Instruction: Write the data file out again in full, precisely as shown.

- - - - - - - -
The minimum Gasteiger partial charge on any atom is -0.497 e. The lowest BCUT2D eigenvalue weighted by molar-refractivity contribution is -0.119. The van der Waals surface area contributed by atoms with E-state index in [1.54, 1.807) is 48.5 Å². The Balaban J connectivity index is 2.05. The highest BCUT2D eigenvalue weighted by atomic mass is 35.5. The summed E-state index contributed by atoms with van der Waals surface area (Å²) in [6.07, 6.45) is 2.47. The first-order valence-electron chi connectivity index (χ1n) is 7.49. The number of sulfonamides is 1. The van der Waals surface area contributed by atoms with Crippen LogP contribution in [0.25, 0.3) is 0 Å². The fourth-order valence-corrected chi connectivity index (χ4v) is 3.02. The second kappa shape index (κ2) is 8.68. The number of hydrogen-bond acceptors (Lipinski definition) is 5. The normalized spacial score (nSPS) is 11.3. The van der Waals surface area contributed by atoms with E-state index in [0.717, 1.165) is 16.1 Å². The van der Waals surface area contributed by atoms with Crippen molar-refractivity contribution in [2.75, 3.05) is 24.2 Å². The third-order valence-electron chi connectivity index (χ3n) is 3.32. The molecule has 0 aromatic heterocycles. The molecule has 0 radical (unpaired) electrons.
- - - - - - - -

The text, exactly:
The minimum Gasteiger partial charge on any atom is -0.497 e. The lowest BCUT2D eigenvalue weighted by molar-refractivity contribution is -0.119. The van der Waals surface area contributed by atoms with E-state index in [1.54, 1.807) is 48.5 Å². The Balaban J connectivity index is 2.05. The highest BCUT2D eigenvalue weighted by atomic mass is 35.5. The summed E-state index contributed by atoms with van der Waals surface area (Å²) in [6.07, 6.45) is 2.47. The first-order valence-electron chi connectivity index (χ1n) is 7.49. The number of sulfonamides is 1. The van der Waals surface area contributed by atoms with Crippen LogP contribution in [0.25, 0.3) is 0 Å². The fourth-order valence-corrected chi connectivity index (χ4v) is 3.02. The second kappa shape index (κ2) is 8.68. The number of hydrogen-bond acceptors (Lipinski definition) is 5. The normalized spacial score (nSPS) is 11.3. The van der Waals surface area contributed by atoms with E-state index in [0.717, 1.165) is 16.1 Å². The van der Waals surface area contributed by atoms with Crippen molar-refractivity contribution in [2.75, 3.05) is 24.2 Å². The third-order valence-electron chi connectivity index (χ3n) is 3.32. The molecule has 0 aromatic heterocycles. The molecule has 0 radical (unpaired) electrons.